Store bought granola bars? You’ve got competition. And that’s saying a lot, considering your homemade treats don’t have the built-in advantages of the ubiquitous but glitzy supermarket store bought breakfast bar.
You haven’t, for instance, set up a focus group for the purpose of finding out what they do and don’t like about your homemade cookies. You don’t have an advertising budget that runs to seven digits. And you certainly don’t pack your homely sweets in “convenient crush-proof packaging.”
That’s just the way the cookie crumbles. Real cookies. You know. Those things your grandma used to make?
Cookies?? Who the heck has time to make THOSE?
But yeah. When you pull yet another box of those supermarket store bought granola bars off the shelf and pile it into your cart, you feel a little pang that might just be guilt. You could make those yourself, you’re thinking. You could make them at a third of the price. They’d be healthier and tastier.
And when you rush your kid out the door on a hectic Monday morning when NO ONE had time to eat breakfast and you shove another one of those store bought granola bars into his little hands saying, “Here. Eat this,” aren’t you just a wee bit disgusted with yourself?
Yeah. You are. But hey. What can you do? There’s just not enough time for you to do more.
Cookies are a lot of work.
Cookies. Grandma made them a long time ago. Your mother too. But that was before women were liberated and joined the workforce. Now, instead of wearing frilly aprons and cooking their little hearts out, women are no longer little and no longer in the kitchen. For the most part they’re in the office. In between dropping off the dry-cleaning, picking up the kids from daycare, and balancing their checkbooks.
It’s true. But do you honestly know ANYONE who doesn’t like cookies?
Of course you don’t. The person who doesn’t like cookies does not exist.
How’s About A Compromise?
So let’s talk a compromise. Let’s say that once in a while, you’ll make cookies. You’ll carve out the time, just as you do for romance with your husband, and quality time with your kids. You’ll find a way to do it, because, hey! You’re Superwoman. You can do everything.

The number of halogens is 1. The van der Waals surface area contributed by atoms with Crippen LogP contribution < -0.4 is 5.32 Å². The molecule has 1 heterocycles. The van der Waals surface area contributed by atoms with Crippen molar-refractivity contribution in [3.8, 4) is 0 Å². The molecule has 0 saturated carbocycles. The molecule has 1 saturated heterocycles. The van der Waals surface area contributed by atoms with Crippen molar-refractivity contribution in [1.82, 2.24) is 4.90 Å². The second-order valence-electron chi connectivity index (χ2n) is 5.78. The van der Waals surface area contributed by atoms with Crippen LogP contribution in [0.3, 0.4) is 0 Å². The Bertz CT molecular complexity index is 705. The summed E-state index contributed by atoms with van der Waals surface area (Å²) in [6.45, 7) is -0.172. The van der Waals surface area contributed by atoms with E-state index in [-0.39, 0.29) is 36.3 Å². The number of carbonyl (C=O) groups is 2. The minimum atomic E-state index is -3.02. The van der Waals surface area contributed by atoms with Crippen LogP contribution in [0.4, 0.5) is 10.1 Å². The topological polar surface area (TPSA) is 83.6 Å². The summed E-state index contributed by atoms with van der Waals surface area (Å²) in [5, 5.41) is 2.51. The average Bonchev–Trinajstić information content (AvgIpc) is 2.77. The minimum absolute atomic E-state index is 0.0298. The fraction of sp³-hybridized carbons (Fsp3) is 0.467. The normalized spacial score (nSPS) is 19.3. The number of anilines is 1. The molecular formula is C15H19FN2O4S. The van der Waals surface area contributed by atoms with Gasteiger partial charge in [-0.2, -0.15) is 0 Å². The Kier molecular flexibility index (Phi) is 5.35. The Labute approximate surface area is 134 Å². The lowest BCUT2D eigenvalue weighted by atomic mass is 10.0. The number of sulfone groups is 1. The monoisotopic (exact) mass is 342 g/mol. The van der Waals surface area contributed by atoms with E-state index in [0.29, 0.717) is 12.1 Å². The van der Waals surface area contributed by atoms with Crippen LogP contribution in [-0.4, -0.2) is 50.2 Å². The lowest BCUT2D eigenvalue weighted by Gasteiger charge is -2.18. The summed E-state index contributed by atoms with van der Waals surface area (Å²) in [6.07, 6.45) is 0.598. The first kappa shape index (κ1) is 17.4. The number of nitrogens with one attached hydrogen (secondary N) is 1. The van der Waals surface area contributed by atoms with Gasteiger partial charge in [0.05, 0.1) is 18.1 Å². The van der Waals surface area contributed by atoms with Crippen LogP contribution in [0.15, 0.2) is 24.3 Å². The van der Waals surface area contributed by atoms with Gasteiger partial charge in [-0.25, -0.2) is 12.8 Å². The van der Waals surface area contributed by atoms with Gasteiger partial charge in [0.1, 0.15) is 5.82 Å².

Your husband believes that. And so do your kids.
So you’ll make cookies and they’ll be cookies TO DIE FOR. The other kids will be begging your kid for a taste. They’ll trade him things: marbles, a half-dead turtle, iPhone 5’s.
He’ll come home and tell you about it. And this big ole smile will light up your face and you will feel vindicated. For a while.
And when the cookies are gone, you can look to the right and left of you in the breakfast bar aisle of the supermarket before you stealthily slide another box of those store bought granola bars off the shelf and into your cart, covering it up with fresh kale leaves (seriously???) lest anyone see. Even though they all buy them too.
Chewy Old-Fashioned Oatmeal Date Cookies
These giant oatmeal cookies are irresistible with their full tablespoon of cinnamon goodness and moist chunks of dates. They’re healthy as well as filling. Small children will find half a cookie fills them up. They can save the other half for a snack—or perhaps for sharing with a very good friend!
- 1 cup unsalted butter (room temperature)
- 1 ½ cups packed dark brown sugar
- 3 tablespoons honey
- 2 eggs
- 1 ½ cups unbleached all-purpose flour
- 1 tablespoon cinnamon
- 1 teaspoon salt
- 4 cups old-fashioned rolled oats (NOT quick-cooking oatmeal)
- 3 cups roughly chopped moist dates
- Preheat oven to 375° Fahrenheit. Line 3 cookie sheets with baking parchment paper.
- Cream butter and brown sugar in large bowl. Beat in honey and eggs until mixture is smooth.
- Sift flour, cinnamon, and salt together. Stir into creamed mixture with a wooden spoon.
- Add oats and chopped dates. Stir until well combined.
- Shape dough into 2-inch balls. Place 8 balls on each cookie sheet. Flatten each ball with your palm.
- Bake until lightly brown, around 15 minutes. As soon as you take the cookies out of the oven, carefully remove each cookie from the cookie sheets with the aid of a spatula. Place cookies on wire racks to cool.
Makes 2 dozen large cookies